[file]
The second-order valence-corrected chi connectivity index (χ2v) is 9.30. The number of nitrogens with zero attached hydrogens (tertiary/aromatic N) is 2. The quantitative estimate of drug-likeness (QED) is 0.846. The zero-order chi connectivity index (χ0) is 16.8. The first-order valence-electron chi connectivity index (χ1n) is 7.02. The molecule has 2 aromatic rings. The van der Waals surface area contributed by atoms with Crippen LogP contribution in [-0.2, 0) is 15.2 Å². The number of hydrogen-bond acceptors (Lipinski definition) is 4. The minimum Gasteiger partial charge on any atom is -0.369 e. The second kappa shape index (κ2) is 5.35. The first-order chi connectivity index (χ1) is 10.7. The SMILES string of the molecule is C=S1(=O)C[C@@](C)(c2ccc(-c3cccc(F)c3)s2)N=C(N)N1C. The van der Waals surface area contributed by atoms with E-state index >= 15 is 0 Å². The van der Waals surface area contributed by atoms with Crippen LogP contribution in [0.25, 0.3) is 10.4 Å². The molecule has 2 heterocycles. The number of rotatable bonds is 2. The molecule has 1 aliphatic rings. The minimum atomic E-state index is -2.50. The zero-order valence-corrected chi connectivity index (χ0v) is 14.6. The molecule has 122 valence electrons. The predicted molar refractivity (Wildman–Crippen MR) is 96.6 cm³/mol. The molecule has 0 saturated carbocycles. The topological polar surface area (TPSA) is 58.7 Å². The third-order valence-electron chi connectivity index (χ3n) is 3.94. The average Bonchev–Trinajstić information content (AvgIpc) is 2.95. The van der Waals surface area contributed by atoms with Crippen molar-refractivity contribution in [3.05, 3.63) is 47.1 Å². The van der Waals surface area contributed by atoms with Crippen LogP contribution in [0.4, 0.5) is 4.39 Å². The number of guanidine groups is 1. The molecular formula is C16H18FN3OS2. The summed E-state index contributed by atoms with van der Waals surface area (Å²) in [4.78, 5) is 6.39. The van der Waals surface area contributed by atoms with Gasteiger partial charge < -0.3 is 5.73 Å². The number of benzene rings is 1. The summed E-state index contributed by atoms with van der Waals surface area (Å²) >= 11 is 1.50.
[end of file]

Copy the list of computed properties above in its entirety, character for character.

The second-order valence-corrected chi connectivity index (χ2v) is 9.30. The number of nitrogens with zero attached hydrogens (tertiary/aromatic N) is 2. The quantitative estimate of drug-likeness (QED) is 0.846. The zero-order chi connectivity index (χ0) is 16.8. The first-order valence-electron chi connectivity index (χ1n) is 7.02. The molecule has 2 aromatic rings. The van der Waals surface area contributed by atoms with Crippen LogP contribution in [-0.2, 0) is 15.2 Å². The number of hydrogen-bond acceptors (Lipinski definition) is 4. The minimum Gasteiger partial charge on any atom is -0.369 e. The second kappa shape index (κ2) is 5.35. The first-order chi connectivity index (χ1) is 10.7. The SMILES string of the molecule is C=S1(=O)C[C@@](C)(c2ccc(-c3cccc(F)c3)s2)N=C(N)N1C. The van der Waals surface area contributed by atoms with E-state index >= 15 is 0 Å². The van der Waals surface area contributed by atoms with Crippen LogP contribution in [0.25, 0.3) is 10.4 Å². The molecule has 2 heterocycles. The number of rotatable bonds is 2. The molecule has 1 aliphatic rings. The minimum atomic E-state index is -2.50. The zero-order valence-corrected chi connectivity index (χ0v) is 14.6. The molecule has 122 valence electrons. The predicted molar refractivity (Wildman–Crippen MR) is 96.6 cm³/mol. The molecule has 0 saturated carbocycles. The topological polar surface area (TPSA) is 58.7 Å². The third-order valence-electron chi connectivity index (χ3n) is 3.94. The average Bonchev–Trinajstić information content (AvgIpc) is 2.95. The van der Waals surface area contributed by atoms with Crippen molar-refractivity contribution in [3.05, 3.63) is 47.1 Å². The van der Waals surface area contributed by atoms with Crippen LogP contribution in [0.4, 0.5) is 4.39 Å². The number of guanidine groups is 1. The molecular formula is C16H18FN3OS2. The summed E-state index contributed by atoms with van der Waals surface area (Å²) in [4.78, 5) is 6.39. The van der Waals surface area contributed by atoms with Gasteiger partial charge < -0.3 is 5.73 Å². The number of benzene rings is 1. The summed E-state index contributed by atoms with van der Waals surface area (Å²) >= 11 is 1.50.